* Q4 adjusted EPS C$0.43 vs C$0.19 yr-ago
* Beats analyst estimates for EPS C$0.26
* Assets under management up 21 pct
* Pledges to buy back shares, increase dividend (Adds CEO comments on dividends, buybacks, Scotiabank)
TORONTO, Feb 23 (Reuters) - CI Financial Corp (CIX.TO) reported sharply higher earnings on Tuesday and said it will likely increase its dividend and buy back shares in 2010 to return profit to shareholders.
The Toronto-based fund manager, which reported its fourth-quarter profit more than doubled as sales rose, said it had done far better than it had feared amid the financial crisis, putting it in a position to return capital to investors sometime soon.
“We will generate a ton of free cash flow again this year and the decision is really: Do we raise the dividend? Do we buy back shares?” Chief Executive Bill Holland told analysts on a conference call.
“Our default is to keep paying down debt ... But I would suspect that we would raise our dividend at some point this year and buy back, you know, a few million shares.”
The Toronto-based wealth manager said earlier Tuesday it had adjusted earnings of 43 Canadian cents a share in the quarter, more than double the 19 Canadian cents a share in the the fourth quarter of 2008.
That was well above the 26 Canadian cents a share expected by analysts, according to Thomson Reuters I/B/E/S, though it was not immediately clear if the results were directly comparable because the figure provided by CI was adjusted for equity-based compensation expense.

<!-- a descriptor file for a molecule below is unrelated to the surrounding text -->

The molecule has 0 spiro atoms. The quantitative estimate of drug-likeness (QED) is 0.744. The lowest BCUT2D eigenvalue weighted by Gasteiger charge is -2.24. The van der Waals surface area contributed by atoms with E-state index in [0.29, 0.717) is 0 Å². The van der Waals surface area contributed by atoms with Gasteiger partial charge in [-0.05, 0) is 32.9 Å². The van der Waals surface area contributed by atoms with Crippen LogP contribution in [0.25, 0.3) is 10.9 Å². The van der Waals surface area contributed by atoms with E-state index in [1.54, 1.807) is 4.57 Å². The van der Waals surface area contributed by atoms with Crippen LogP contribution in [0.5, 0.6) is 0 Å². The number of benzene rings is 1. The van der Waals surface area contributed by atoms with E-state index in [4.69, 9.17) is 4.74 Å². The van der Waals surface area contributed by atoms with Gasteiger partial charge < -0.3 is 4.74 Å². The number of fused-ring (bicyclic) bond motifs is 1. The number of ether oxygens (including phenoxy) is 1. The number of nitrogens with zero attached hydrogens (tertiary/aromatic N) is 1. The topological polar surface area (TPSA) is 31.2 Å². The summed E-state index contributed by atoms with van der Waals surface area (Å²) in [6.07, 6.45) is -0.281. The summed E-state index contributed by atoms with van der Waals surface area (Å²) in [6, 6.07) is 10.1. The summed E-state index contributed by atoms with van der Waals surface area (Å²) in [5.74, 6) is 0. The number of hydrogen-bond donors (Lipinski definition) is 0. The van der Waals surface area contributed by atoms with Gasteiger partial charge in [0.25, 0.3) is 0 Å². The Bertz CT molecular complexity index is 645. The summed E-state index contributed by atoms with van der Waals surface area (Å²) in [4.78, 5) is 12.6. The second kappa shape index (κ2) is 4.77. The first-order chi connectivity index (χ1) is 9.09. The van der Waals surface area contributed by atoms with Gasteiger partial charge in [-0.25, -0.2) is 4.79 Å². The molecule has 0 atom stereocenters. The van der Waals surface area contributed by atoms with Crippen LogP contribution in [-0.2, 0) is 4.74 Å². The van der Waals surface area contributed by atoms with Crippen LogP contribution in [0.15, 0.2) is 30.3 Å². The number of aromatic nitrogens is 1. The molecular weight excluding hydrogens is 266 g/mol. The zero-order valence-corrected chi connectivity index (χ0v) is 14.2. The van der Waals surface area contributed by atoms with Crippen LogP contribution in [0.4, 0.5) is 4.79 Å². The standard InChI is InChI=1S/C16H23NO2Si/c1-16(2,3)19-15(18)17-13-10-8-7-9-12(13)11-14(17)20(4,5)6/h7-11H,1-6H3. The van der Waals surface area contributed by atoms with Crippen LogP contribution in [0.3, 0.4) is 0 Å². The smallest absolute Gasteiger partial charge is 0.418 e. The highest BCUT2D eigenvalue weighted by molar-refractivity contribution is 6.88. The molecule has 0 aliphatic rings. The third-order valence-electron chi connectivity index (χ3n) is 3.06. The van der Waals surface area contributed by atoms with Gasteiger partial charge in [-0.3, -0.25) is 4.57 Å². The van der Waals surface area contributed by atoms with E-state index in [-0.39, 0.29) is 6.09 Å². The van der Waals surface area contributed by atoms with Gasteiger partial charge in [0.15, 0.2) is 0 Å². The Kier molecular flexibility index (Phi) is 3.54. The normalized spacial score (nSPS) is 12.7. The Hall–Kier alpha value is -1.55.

Shares of CI rose 0.2 percent to close at C$21.16 on the Toronto Stock Exchange, more than double the 52-week low reached last February.
The company said retail assets under management increased 21 percent in the quarter to C$61.2 billion.
“It is really hard to believe the ride that we took in 2009. In my view, the year-end results are nothing short of shocking and I certainly feel better — I think I’m off suicide watch now,” Holland said.
CI said it had earnings before interest, taxes, depreciation and amortization of C$158.5 million, up 27 percent from a year earlier.
CI converted from an income fund to a corporation at the beginning of 2009 and spent much of the year cutting costs and overall debt as markets were roiled by the financial crisis.
While the quarterly dividend was unchanged at 6 Canadian cents a share, Holland said increasing the dividend was very likely in 2010, depending on tax treatment of dividends.
The other alternative is to buy back shares, a move that would likely increase the ownership of minority stakeholder Bank of Nova Scotia (BNS.TO).
Holland said he was not at all concerned about an increase in ownership by Scotiabank, Canada’s third-largest lender.
“Whether they own 35.8 or 38.5 (percent) doesn’t matter because they have got the ability to block anything. They have negative control already. So I don’t — today I don’t have any reservations at all about buying back shares and moving their ownership up,” Holland said.
A Scotiabank executive said in January the bank was happy with its stake in CI, but that when the time was right, the bank might take action to boost ownership in CI, one of Canada’s last remaining independent fund managers.
$1=$1.06 Canadian Reporting by Andrea Hopkins; editing by Rob Wilson